AT&T Broadband Gives Way to Comcast

AT&T Broadband, which serves millions of U.S. cable television and high-speed Internet customers, officially changed its name to Comcast today.

The switch comes three months after Comcast paid $45 billion for the unit and is buttressed by a multimedia ad campaign featuring Tour de France champ and cancer survivor Lance Armstrong.

But more than establish the Philadelphia company’s name, the media blitz sets the stage for new high-definition TV (HDTV) and video-on-demand (VOD) offerings designed to outmuscle communications providers such as RCN Communications and satellite provider EchoStar.

HDTV will be available in Connecticut by year’s end, and will require users to rent a set-top box to handle the signals, the company said.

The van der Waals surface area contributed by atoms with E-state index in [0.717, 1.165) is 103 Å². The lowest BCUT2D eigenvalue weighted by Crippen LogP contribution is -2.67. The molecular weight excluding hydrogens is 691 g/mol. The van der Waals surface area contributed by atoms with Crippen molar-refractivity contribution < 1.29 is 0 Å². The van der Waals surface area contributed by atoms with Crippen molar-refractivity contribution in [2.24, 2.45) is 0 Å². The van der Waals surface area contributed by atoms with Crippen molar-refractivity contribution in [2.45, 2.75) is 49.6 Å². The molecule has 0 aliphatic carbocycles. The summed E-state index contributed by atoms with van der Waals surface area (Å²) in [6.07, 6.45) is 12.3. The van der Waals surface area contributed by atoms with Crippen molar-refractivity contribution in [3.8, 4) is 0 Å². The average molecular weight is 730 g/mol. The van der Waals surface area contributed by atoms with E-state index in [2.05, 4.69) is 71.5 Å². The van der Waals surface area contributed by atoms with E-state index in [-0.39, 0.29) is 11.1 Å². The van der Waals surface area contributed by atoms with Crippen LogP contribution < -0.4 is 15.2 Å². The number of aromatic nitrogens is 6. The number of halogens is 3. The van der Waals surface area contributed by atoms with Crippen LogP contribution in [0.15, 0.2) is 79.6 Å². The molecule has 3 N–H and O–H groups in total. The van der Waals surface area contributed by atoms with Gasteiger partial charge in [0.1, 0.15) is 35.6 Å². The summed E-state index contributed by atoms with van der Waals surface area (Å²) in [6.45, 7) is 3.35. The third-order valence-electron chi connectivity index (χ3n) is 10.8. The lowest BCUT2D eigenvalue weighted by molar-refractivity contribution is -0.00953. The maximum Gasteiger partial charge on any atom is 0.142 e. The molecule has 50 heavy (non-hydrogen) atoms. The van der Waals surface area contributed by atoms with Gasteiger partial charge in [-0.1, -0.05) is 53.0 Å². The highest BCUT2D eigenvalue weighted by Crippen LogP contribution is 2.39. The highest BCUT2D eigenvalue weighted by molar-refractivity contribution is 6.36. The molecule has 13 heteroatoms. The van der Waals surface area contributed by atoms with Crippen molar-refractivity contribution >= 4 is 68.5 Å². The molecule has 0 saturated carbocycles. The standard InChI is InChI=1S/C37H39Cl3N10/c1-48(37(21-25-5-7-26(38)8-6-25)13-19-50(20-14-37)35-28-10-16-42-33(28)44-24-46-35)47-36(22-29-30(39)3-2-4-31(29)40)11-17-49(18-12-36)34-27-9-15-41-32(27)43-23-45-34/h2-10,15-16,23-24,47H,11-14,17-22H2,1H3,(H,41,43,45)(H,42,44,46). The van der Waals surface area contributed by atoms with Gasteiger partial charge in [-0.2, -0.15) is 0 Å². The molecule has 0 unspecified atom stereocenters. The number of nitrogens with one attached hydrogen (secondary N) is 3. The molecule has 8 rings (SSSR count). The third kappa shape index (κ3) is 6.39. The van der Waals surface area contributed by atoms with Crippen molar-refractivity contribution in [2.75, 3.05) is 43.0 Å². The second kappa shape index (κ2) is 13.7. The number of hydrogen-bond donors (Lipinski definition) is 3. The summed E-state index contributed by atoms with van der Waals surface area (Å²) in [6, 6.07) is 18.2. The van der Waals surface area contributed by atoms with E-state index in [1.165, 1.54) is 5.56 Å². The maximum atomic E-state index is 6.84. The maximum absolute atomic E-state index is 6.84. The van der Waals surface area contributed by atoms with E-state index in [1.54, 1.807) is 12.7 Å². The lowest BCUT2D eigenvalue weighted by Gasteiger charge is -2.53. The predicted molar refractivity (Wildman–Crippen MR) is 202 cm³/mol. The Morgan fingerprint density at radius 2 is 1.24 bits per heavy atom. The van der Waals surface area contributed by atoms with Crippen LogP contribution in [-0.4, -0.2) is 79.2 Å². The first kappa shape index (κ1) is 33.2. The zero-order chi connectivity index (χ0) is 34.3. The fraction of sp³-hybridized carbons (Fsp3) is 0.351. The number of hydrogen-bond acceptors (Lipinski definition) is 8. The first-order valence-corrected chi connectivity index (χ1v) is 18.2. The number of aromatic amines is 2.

VOD service will be rolled out to customers in New England over the next several months. Comcast said it will feature hundreds of movies, as well as free programs sports, lifestyle, children’s and news programs, which viewers can access anytime.

Similar to the TiVo service, Comcast’s VOD can be instantly paused, rewound and fast-forwarded via the customer’s cable remote control and select programs can be stored for up to 24 hours for repeat viewing.

On the broadband side, Comcast earlier this month when it struck a deal with AT&T to allow users to continue using their e-mail addresses.

Millions of users fumed at the prospect of having their address switched yet again because of mergers in the industry. Many users previously had addresses before AT&T bought the franchise and were tired of not being the masters of their domain.

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